Puyallup Watershed Initiative connects sense of place, identity in environmental work Posted on by Puget Sound Future-Makers The Puyallup Watershed is facing consequences that come with widespread development such as polluted stormwater, the loss of farmlands, forests and recreation areas, and greater social and economic inequities. Puyallup Watershed Initiative has a wide array of public outreach and engagement programs aimed at addressing these issues head on. By Kamna Sashtri for Puget Sound Future-Makers The Puyallup Watershed Initiative is unique in that it takes a holistic approach, promoting solutions that come directly from the community on everything from transportation, to agriculture, to environmental education. Now officially a nonprofit spun off from The Russell Family Foundationits leaders have designed a structure for six focus areas—called communities of interest.
Environmental identity--how we orient ourselves to the natural world--leads us to personalize abstract global issues and take action or not according to our sense of who we are. We may know about the greenhouse effec The often impassioned nature of environmental conflicts can be attributed to the fact that they are bound up with our sense of personal and social identity.
We may know about the greenhouse effect--but can we give up our SUV for a more fuel-efficient car? Understanding this psychological connection can lead to more effective pro-environmental policymaking. Identity and the Natural Environment examines the ways in which our sense of who we are affects our relationship with nature, and vice versa.
This book brings together cutting-edge work on the topic of identity and the environment, sampling the variety and energy of this emerging field but also placing it within a descriptive framework.
These theory-based, empirical studies locate environmental identity on a continuum of social influence, and the book is divided into three sections reflecting minimal, moderate, or strong social influence. Throughout, the contributors focus on the interplay between social and environmental forces; as one local activist says, "We don't know if we're organizing communities to plant trees, or planting trees to organize communities.A change in our environment affects our identity design by Dóri Sirály for Prezi Our surroundings has a massive effect on our identity as we observe our environment and try to blend in.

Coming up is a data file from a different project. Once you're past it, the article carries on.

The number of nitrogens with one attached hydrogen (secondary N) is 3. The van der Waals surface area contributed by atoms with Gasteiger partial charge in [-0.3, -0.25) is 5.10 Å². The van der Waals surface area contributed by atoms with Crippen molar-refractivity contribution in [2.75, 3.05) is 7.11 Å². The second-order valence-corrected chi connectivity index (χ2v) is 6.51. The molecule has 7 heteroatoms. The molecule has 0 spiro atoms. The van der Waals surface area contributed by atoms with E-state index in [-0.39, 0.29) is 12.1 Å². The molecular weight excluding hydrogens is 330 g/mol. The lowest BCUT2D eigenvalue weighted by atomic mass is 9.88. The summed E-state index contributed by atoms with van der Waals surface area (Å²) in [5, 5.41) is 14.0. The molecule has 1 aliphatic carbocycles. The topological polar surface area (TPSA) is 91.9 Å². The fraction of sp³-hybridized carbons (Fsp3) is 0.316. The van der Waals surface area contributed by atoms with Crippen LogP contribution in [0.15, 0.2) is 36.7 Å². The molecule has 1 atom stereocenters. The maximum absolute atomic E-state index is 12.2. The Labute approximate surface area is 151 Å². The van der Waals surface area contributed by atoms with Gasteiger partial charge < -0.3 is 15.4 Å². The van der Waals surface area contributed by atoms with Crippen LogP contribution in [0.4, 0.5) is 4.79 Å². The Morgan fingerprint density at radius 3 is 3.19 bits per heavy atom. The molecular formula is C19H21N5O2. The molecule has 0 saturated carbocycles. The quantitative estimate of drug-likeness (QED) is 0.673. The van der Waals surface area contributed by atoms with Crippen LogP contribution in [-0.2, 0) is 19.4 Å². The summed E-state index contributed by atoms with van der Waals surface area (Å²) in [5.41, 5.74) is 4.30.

This article presents an Environmental Identity Development model, which considers the progression of young children's self-cognitions in relation to the natural world.
We recontextualize four of Erikson's psychosocial stages, in order to consider children's identity development in learning in, about, and for the environment. Beginning with "Trust in Nature vs. Mistrust in Nature," we argue.
There is evidence that sexual orientation is largely tied to biology and initial gender assignment is the strongest predictor of gender identity in the case of intersex children.
Your self and identity is a complex blend of biological and environmental factors.
Even if your environment growing up was the only thing contributing to that, which is definitely isn't, it would still be okay because it is who you are. The state of the natural environment is a topic of increasing concern, with climate change, loss of biodiversity, and diminishing natural resources all posing eminent threats to the well-being of the planet and its inhabitants.
Identity and the Natural Environment examines the ways in which our sense of who we are affects our relationship with nature, and vice versa. This book brings together cutting-edge work on the topic of identity and the environment, sampling the variety and energy of this emerging field but also placing it within a descriptive framework.